[plt-dev] new language dialog, iii

From: Robby Findler (robby at eecs.northwestern.edu)
Date: Sat Jan 30 11:51:37 EST 2010

On Fri, Jan 29, 2010 at 3:58 PM, Eli Barzilay <eli at barzilay.org> wrote:
>> > I'm thinking of something like
>> >
>> >
>> >  #lang some-language #!bleh
>> >
>> > where the `#!bleh' is part of the `some-language' specification.
>> But the string is limited to what was consumed, so the regexp won't be
>> applied to that part of the string or so I thought.
> The thing that gets consumed is *anything* that the language reader
> decides to read to make a decision about all of its settings.  In the
> above case, the code dispatches to the reader in
> `some-language/lang/reader' after reading `some-lang', then that code
> can read *anything* it wants and return the info function.  So the
> point where reading reached is the point that marks all the necessary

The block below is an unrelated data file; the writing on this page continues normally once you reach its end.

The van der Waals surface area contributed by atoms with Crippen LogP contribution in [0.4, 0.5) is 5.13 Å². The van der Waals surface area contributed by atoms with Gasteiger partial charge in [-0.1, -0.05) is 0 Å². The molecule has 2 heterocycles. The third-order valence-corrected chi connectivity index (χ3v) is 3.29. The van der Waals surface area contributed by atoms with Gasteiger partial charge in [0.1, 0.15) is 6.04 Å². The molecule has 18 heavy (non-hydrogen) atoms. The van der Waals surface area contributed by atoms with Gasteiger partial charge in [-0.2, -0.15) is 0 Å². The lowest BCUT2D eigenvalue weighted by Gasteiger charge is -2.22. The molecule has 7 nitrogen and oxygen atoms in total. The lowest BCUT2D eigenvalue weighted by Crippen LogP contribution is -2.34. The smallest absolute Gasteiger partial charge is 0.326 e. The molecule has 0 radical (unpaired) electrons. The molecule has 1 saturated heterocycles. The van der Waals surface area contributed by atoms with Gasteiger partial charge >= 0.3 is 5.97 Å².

> text to determine the language and its settings.

Oh, of course. I see. That's fixed now.

On Fri, Jan 29, 2010 at 10:03 PM, Eli Barzilay <eli at barzilay.org> wrote:
> On Jan 29, Robby Findler wrote:
>> You are suggesting that planet and drscheme collaborate directly via
>> some parameter that planet exports that tells it to parse the line
>> but return a dummy info if the package is not installed? (and use
>> various security measures to forbid network access in addition)
>> I think that makes sense.
> No, I'm saying that if you forbid network access (via a security
> guard), then you don't even need to extend planet.  It was a little
> tricky since the first thing I tried got caught by planet (see big
> comment), but the following should be a fine version.  It seems to me
> like this works even better than a planet hook, since it will work
> with any kind of network hook in the resolver (for example, some
> future (require (url ...)) thing or whatever).

Okay, that's fine.

I probably should be using a sandbox too, so that when I run this
untrusted code I always get a result back.

That's probably a useful thing to package up into a library, ie
(read-language/sandbox ...) which is guaranteed to terminate without
killing anything and perhaps the function it returns also does the
calls inside the same sandbox.


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